Old Testament reading: Nehemiah 12-13
In Nehemiah 12, the finished wall is dedicated with great fanfare and joy. The priesthood with its various duties is restored and consecrated. In the opening lines of Nehemiah 13, the Book of Moses is read to remind the people who was permitted to enter into the assembly of God. The remainder of Nehemiah 13 closes this marvelous book with “Nehemiah’s plea for remembrance.” Nehemiah concludes his record with a litany of reforms and rebukes given to the people in an effort to make complete the restoration of the Law. Three times, Nehemiah pleads with God to remember his deeds, closing with a great summation that everyone should make at the close of our lives, “Remember me, O my God, for good!” Though Nehemiah was a faithful man insofar as our accounts speak of him, we should remember that all men can be remembered for good if they close out their life in faithfulness to God (Eze 18:21). This includes Nebuchadnezzar, the man who initiated Judah’s captivity and the destruction of Jerusalem (cf Dan 4:34-37).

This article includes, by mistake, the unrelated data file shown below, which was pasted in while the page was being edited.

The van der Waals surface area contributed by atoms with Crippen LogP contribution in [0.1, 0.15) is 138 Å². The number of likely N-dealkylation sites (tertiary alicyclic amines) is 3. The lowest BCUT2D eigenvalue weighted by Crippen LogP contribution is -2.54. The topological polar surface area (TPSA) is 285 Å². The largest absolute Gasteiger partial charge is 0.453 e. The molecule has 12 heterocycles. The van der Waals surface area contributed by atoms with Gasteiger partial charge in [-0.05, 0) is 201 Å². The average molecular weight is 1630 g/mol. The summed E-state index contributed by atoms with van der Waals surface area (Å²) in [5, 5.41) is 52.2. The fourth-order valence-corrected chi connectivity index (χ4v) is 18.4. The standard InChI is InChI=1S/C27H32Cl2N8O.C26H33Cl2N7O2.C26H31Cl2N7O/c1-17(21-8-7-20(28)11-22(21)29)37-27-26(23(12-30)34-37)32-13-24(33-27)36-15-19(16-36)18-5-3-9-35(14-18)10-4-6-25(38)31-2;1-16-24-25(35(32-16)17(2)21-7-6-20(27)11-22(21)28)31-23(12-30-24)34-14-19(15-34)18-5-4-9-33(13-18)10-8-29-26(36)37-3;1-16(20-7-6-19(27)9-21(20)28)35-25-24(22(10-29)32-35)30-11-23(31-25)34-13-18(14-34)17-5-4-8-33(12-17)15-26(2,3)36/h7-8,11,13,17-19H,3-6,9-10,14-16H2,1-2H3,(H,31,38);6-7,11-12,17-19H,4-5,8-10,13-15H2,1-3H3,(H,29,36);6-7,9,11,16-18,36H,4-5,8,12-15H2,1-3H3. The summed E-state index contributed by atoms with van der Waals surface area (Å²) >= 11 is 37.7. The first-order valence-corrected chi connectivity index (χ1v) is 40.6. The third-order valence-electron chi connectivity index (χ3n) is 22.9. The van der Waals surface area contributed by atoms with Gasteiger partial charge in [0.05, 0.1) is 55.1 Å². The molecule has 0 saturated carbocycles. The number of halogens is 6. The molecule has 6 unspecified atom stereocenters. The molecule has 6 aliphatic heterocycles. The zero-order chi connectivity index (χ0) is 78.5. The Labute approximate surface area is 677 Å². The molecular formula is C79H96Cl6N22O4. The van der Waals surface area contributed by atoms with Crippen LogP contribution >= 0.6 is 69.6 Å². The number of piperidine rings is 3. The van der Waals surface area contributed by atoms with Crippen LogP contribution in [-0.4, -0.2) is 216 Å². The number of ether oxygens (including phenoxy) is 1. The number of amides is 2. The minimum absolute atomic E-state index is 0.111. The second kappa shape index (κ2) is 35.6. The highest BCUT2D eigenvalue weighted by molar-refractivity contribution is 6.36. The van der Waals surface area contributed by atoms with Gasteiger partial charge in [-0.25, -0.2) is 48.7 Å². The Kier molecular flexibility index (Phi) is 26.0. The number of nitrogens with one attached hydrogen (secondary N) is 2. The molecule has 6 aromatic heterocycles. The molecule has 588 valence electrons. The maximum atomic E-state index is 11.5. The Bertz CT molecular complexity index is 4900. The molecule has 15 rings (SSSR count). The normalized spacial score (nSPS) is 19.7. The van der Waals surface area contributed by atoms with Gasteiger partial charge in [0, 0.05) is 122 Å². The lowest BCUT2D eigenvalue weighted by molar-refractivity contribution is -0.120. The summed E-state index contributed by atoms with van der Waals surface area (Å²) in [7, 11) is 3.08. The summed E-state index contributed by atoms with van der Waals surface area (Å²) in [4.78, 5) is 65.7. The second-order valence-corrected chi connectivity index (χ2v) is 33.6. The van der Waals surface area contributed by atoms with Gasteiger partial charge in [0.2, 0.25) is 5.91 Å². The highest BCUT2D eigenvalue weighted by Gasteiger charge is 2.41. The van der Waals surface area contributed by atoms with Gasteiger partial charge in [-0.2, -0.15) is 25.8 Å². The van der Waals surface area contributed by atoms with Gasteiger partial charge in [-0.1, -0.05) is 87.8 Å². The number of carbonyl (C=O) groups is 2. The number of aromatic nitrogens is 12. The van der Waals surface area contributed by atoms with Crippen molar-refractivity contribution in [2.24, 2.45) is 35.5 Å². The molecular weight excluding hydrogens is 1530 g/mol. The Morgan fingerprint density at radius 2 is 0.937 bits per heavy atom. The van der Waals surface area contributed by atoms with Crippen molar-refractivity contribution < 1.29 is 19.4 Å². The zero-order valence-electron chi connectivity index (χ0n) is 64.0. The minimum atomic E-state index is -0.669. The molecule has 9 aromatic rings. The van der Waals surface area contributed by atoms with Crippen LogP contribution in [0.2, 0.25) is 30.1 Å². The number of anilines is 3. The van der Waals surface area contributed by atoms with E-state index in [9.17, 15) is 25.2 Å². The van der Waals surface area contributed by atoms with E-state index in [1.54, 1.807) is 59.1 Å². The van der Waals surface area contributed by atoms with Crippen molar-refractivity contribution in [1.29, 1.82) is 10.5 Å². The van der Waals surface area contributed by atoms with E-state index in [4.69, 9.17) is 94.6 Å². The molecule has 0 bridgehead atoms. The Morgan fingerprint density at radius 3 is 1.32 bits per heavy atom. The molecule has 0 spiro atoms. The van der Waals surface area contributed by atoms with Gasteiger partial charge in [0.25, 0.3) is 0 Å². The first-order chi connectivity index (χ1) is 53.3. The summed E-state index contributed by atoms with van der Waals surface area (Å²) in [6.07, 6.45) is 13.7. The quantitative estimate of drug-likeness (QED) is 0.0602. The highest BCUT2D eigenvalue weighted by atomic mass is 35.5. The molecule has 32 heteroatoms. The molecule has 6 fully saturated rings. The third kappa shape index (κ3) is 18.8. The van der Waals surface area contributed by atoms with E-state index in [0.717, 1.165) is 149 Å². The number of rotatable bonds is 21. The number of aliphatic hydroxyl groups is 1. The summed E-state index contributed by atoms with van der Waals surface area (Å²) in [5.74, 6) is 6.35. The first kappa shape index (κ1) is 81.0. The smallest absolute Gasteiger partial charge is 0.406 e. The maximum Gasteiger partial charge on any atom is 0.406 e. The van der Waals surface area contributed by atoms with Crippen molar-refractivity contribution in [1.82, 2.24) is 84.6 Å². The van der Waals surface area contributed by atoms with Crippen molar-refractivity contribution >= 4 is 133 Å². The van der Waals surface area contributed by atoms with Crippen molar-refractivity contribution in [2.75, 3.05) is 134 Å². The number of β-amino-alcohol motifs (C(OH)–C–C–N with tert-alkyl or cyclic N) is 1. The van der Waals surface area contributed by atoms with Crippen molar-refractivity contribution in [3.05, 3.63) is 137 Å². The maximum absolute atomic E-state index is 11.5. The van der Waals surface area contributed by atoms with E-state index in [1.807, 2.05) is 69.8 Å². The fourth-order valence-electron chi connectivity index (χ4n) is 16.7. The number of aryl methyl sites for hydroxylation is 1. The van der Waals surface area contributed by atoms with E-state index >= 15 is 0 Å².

New Testament reading: Matthew 10-12
“For we must all appear before the judgment seat of Christ” (2 Cor 5:10). Today’s reading is filled with references to the great Judgment. Matthew 10:28 warns us to preach the word without fearing the judgment and punishment of man. Rather, let us fear God in all things, as He alone controls matters of eternity. Matthew 11 reminds us that, regardless of whatever condemnation and consequence of sin one might receive in this life, everyone will be at the Judgment together to receive a final verdict and sentencing. After speaking of the Judgment in comparing the impenitent cities to Tyre, Sidon, and Sodom (11:21-24), Jesus says the city of Nineveh (found in Jonah) and the Queen of the South (who lived well before Jonah) would rise in the Judgment “with this generation” (12:41-42). The resurrection of the dead will include all men from Eden to those living when Jesus returns – no exceptions (cf Hebrews 9:27). I cannot help but be struck by Jesus’ statement that the deeds of Jesus were great enough to bring repentance to a city as depraved as Sodom.